Properties Description
altKey, ctrlKey, shiftKey Boolean properties that indicate whether the Alt, Ctrl, or Shift keys were pressed at time of the event.
charCode Returns the character code of the key pressed during an onkeypress event. and is only set for keys in which a character is associated with it (ie: "a", "b", or "z"). Keys with no character association like "Shift" or "Ctrl" do not qualify. Other points:
  • Different values are returned for upper and lowercase characters (ie: "a" versus "A").
  • To convert the Unicode value returned to the actual character, use String.fromCharCode(returned_charCode).
  • This property is NOT set during onkeydown and onkeyup events. For these two events, the keyCode property below is set instead.
  • This property is NOT available in IE, and always returns "undefined". In IE, only the keyCode property is supported.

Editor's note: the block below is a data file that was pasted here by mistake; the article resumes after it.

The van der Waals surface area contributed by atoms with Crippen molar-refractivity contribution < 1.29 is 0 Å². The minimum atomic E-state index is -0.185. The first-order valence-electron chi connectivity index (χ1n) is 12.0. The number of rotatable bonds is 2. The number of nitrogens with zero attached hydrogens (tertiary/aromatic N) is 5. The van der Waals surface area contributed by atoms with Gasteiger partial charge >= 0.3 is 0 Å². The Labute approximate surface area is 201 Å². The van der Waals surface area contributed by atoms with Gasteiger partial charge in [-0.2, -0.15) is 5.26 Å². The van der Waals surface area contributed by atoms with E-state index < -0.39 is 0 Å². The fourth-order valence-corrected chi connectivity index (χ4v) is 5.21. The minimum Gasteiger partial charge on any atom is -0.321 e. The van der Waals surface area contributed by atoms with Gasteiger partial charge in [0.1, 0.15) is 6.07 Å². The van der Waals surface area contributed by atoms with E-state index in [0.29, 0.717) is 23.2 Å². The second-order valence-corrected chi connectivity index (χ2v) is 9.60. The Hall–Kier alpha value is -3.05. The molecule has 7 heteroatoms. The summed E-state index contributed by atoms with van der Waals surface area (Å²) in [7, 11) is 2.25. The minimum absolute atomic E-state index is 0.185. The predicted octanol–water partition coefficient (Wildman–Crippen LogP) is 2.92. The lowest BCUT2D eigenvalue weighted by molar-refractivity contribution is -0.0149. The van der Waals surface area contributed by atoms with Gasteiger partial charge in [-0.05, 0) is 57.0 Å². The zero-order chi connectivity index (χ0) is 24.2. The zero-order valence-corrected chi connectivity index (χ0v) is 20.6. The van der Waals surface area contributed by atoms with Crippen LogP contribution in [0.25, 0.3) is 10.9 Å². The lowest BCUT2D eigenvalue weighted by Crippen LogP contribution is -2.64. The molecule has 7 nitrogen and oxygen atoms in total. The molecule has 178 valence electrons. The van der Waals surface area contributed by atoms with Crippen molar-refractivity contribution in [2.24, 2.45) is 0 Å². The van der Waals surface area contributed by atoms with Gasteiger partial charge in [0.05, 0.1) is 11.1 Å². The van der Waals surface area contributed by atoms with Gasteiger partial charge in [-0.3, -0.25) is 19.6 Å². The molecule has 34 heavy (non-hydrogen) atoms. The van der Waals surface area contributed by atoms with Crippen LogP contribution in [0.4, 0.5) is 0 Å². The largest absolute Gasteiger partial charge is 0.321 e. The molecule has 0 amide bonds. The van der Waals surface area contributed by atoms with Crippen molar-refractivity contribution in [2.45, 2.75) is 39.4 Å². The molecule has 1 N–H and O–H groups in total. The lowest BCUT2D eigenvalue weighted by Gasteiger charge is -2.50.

Example:

document.onkeypress=function(e){
 var e=window.event || e
 alert("CharCode value: "+e.charCode)
 alert("Character: "+String.fromCharCode(e.charCode))
}

isChar Boolean property that indicates if the key pressed has a character associated with it. If the user pressed "F1" for example, the property returns false. Buggy as of Firefox 2.x, not supported in most other browsers (ie: IE, Opera 9 etc).